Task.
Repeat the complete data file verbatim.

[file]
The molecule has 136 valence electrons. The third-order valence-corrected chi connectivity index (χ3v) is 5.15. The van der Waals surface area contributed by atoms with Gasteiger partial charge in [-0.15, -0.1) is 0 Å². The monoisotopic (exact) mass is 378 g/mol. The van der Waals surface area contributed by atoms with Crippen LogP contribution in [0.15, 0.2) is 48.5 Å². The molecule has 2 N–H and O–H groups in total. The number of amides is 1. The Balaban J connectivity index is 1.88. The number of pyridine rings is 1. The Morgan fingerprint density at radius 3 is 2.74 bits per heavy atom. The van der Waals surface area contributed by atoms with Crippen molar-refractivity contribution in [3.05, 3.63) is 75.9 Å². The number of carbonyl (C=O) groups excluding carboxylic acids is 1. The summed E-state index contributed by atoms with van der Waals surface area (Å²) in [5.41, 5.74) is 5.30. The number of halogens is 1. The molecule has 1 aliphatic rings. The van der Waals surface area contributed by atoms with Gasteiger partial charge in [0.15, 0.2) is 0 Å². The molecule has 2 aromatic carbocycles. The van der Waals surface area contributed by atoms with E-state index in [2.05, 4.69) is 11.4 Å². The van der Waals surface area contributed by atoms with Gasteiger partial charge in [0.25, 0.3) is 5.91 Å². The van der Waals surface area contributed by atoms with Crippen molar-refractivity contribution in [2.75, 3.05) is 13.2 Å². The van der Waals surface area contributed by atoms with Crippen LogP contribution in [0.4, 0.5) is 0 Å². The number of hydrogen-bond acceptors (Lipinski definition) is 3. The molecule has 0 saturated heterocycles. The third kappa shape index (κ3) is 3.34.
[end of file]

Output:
The molecule has 136 valence electrons. The third-order valence-corrected chi connectivity index (χ3v) is 5.15. The van der Waals surface area contributed by atoms with Gasteiger partial charge in [-0.15, -0.1) is 0 Å². The monoisotopic (exact) mass is 378 g/mol. The van der Waals surface area contributed by atoms with Crippen LogP contribution in [0.15, 0.2) is 48.5 Å². The molecule has 2 N–H and O–H groups in total. The number of amides is 1. The Balaban J connectivity index is 1.88. The number of pyridine rings is 1. The Morgan fingerprint density at radius 3 is 2.74 bits per heavy atom. The van der Waals surface area contributed by atoms with Crippen molar-refractivity contribution in [3.05, 3.63) is 75.9 Å². The number of carbonyl (C=O) groups excluding carboxylic acids is 1. The summed E-state index contributed by atoms with van der Waals surface area (Å²) in [5.41, 5.74) is 5.30. The number of halogens is 1. The molecule has 1 aliphatic rings. The van der Waals surface area contributed by atoms with Gasteiger partial charge in [0.15, 0.2) is 0 Å². The molecule has 2 aromatic carbocycles. The van der Waals surface area contributed by atoms with E-state index in [2.05, 4.69) is 11.4 Å². The van der Waals surface area contributed by atoms with Gasteiger partial charge in [0.25, 0.3) is 5.91 Å². The van der Waals surface area contributed by atoms with Crippen molar-refractivity contribution in [2.75, 3.05) is 13.2 Å². The van der Waals surface area contributed by atoms with Crippen LogP contribution in [0.4, 0.5) is 0 Å². The number of hydrogen-bond acceptors (Lipinski definition) is 3. The molecule has 0 saturated heterocycles. The third kappa shape index (κ3) is 3.34.